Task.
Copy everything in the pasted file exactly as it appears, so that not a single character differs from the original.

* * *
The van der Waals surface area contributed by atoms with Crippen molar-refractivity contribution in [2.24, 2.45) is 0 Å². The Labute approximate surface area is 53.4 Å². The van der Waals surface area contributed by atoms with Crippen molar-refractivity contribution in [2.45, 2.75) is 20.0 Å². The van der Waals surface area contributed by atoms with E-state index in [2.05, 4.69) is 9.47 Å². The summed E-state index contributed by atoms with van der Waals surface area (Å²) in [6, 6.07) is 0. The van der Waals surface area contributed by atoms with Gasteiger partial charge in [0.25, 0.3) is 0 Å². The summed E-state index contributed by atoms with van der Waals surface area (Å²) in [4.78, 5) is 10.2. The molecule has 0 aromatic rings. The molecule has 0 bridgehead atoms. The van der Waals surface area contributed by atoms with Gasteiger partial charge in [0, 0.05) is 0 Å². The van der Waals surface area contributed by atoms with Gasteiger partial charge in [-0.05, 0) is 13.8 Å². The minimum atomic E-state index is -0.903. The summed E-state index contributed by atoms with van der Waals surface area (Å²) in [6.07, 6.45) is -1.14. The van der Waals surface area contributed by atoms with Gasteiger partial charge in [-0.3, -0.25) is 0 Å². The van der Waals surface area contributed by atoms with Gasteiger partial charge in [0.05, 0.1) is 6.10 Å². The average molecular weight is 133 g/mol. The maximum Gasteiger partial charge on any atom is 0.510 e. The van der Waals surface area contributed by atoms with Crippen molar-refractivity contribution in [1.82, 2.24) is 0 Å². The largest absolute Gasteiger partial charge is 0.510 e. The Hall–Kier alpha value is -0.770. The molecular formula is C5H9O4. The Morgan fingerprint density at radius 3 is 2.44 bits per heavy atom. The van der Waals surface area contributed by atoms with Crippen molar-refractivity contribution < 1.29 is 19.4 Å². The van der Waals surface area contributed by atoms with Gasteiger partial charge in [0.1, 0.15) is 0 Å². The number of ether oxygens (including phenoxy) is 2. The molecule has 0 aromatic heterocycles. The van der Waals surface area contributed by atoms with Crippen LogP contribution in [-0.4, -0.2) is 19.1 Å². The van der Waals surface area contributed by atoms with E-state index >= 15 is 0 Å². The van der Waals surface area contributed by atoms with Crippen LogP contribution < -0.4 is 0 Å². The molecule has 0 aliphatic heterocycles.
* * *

The van der Waals surface area contributed by atoms with Crippen molar-refractivity contribution in [2.24, 2.45) is 0 Å². The Labute approximate surface area is 53.4 Å². The van der Waals surface area contributed by atoms with Crippen molar-refractivity contribution in [2.45, 2.75) is 20.0 Å². The van der Waals surface area contributed by atoms with E-state index in [2.05, 4.69) is 9.47 Å². The summed E-state index contributed by atoms with van der Waals surface area (Å²) in [6, 6.07) is 0. The van der Waals surface area contributed by atoms with Gasteiger partial charge in [0.25, 0.3) is 0 Å². The summed E-state index contributed by atoms with van der Waals surface area (Å²) in [4.78, 5) is 10.2. The molecule has 0 aromatic rings. The molecule has 0 bridgehead atoms. The van der Waals surface area contributed by atoms with Gasteiger partial charge in [0, 0.05) is 0 Å². The van der Waals surface area contributed by atoms with Gasteiger partial charge in [-0.05, 0) is 13.8 Å². The minimum atomic E-state index is -0.903. The summed E-state index contributed by atoms with van der Waals surface area (Å²) in [6.07, 6.45) is -1.14. The van der Waals surface area contributed by atoms with Gasteiger partial charge in [-0.3, -0.25) is 0 Å². The van der Waals surface area contributed by atoms with Gasteiger partial charge in [0.05, 0.1) is 6.10 Å². The average molecular weight is 133 g/mol. The maximum Gasteiger partial charge on any atom is 0.510 e. The van der Waals surface area contributed by atoms with Crippen molar-refractivity contribution in [1.82, 2.24) is 0 Å². The largest absolute Gasteiger partial charge is 0.510 e. The Hall–Kier alpha value is -0.770. The molecular formula is C5H9O4. The Morgan fingerprint density at radius 3 is 2.44 bits per heavy atom. The van der Waals surface area contributed by atoms with Crippen molar-refractivity contribution < 1.29 is 19.4 Å². The van der Waals surface area contributed by atoms with Gasteiger partial charge in [0.1, 0.15) is 0 Å². The number of ether oxygens (including phenoxy) is 2. The molecule has 0 aromatic heterocycles. The van der Waals surface area contributed by atoms with Crippen LogP contribution in [-0.4, -0.2) is 19.1 Å². The van der Waals surface area contributed by atoms with E-state index >= 15 is 0 Å². The van der Waals surface area contributed by atoms with Crippen LogP contribution < -0.4 is 0 Å². The molecule has 0 aliphatic heterocycles.